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This lecture is based on a theoretical framework co-developed by Dr. Flores that explains raciolinguistic ideologies (ideologies about race and linguistics) and how they are used to frame the language practices of racialized communities as inherently deficient. One raciolinguistic category imposed on Latinx students is semilingualism, suggesting students have failed to fully master either English or Spanish. First, Dr. Flores will provide a historical perspective on semilingualism from the Bilingual Education Act to contemporary standards-based reform. He will then offer case studies of three students in a dual language school in a segregated, primarily Latinx community. He will examine the ways teachers working with these students struggle to make sense of this phenomenon, which often ends in teachers resorting to deficit perspectives as an explanation. He will end with implications of these findings for developing new conceptualizations of the language practices of Latinx students that resist raciolinguistic ideologies.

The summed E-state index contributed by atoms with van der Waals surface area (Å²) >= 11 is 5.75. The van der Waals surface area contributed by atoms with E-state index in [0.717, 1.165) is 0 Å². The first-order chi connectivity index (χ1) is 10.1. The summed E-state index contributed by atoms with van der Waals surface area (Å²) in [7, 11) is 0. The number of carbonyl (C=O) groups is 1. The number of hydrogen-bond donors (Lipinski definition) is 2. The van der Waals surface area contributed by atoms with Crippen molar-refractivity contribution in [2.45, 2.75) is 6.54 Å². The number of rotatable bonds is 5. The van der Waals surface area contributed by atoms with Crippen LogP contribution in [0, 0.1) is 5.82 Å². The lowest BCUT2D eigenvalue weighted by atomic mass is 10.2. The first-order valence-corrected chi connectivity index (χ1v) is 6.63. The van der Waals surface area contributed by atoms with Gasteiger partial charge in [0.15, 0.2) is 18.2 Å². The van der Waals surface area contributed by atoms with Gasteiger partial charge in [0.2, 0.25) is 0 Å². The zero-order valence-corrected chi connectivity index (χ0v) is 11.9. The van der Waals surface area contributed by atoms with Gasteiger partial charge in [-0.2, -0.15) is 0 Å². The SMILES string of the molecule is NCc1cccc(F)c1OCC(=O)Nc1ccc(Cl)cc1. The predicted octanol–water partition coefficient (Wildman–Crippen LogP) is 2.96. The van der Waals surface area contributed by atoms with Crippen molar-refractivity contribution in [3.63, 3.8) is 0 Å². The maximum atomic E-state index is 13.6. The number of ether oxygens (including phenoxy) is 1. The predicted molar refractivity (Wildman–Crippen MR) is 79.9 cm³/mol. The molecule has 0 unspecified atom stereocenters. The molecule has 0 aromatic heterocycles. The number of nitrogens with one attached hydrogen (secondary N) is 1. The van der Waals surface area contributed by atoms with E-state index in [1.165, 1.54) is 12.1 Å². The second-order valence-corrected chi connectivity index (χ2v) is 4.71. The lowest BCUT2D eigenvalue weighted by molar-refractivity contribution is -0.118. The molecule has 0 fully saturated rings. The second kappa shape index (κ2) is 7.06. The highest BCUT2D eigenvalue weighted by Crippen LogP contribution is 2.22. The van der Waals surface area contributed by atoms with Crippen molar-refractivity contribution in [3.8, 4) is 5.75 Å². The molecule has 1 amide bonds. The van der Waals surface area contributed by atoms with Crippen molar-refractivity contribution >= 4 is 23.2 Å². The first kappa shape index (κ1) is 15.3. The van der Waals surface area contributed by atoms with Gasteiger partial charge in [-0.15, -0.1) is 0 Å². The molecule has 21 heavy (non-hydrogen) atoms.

Dr. Nelson Flores is associate professor of educational linguistics at the University of Pennsylvania Graduate School of Education. He received his Ph.D. in Urban Education from the Graduate Center of the City University of New York (CUNY). His research broadly examines the educational experiences of bilingual students in US schools with attention to issues of race, language, policy, and practice. Dr. Flores was the recipient of the 2017 AERA Bilingual Education SIG Early Career Award, a 2017 Spencer Postdoctoral Fellowship, and the 2019 James Atlas Prize for Research on Language Planning and Policy in Educational Contexts.
Friday, October 11 at 10:00am to 11:30am
George I. Sanchez Building (SZB), 435
1912 SPEEDWAY , Austin, Texas 78705